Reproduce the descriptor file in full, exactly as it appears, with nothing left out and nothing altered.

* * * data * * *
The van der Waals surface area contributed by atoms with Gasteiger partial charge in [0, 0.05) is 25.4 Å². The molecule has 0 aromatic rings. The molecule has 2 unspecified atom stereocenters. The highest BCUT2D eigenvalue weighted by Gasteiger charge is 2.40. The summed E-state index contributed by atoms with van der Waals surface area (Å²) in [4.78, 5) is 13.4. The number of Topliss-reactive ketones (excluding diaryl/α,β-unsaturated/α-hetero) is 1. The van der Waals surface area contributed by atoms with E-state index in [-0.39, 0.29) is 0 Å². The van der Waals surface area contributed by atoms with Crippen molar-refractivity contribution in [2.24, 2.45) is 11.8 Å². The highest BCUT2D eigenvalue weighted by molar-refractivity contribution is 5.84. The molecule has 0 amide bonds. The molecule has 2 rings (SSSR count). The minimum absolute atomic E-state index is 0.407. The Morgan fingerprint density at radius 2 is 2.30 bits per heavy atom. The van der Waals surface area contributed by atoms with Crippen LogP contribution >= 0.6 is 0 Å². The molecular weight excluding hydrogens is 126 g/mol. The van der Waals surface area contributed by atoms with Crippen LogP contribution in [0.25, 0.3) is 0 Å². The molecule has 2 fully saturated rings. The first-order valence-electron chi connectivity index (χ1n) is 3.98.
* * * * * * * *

The van der Waals surface area contributed by atoms with Gasteiger partial charge in [0, 0.05) is 25.4 Å². The molecule has 0 aromatic rings. The molecule has 2 unspecified atom stereocenters. The highest BCUT2D eigenvalue weighted by Gasteiger charge is 2.40. The summed E-state index contributed by atoms with van der Waals surface area (Å²) in [4.78, 5) is 13.4. The number of Topliss-reactive ketones (excluding diaryl/α,β-unsaturated/α-hetero) is 1. The van der Waals surface area contributed by atoms with E-state index in [-0.39, 0.29) is 0 Å². The van der Waals surface area contributed by atoms with Crippen molar-refractivity contribution in [2.24, 2.45) is 11.8 Å². The highest BCUT2D eigenvalue weighted by molar-refractivity contribution is 5.84. The molecule has 0 amide bonds. The molecule has 2 rings (SSSR count). The minimum absolute atomic E-state index is 0.407. The Morgan fingerprint density at radius 2 is 2.30 bits per heavy atom. The van der Waals surface area contributed by atoms with Crippen LogP contribution >= 0.6 is 0 Å². The molecular weight excluding hydrogens is 126 g/mol. The van der Waals surface area contributed by atoms with Crippen LogP contribution in [0.25, 0.3) is 0 Å². The molecule has 2 fully saturated rings. The first-order valence-electron chi connectivity index (χ1n) is 3.98.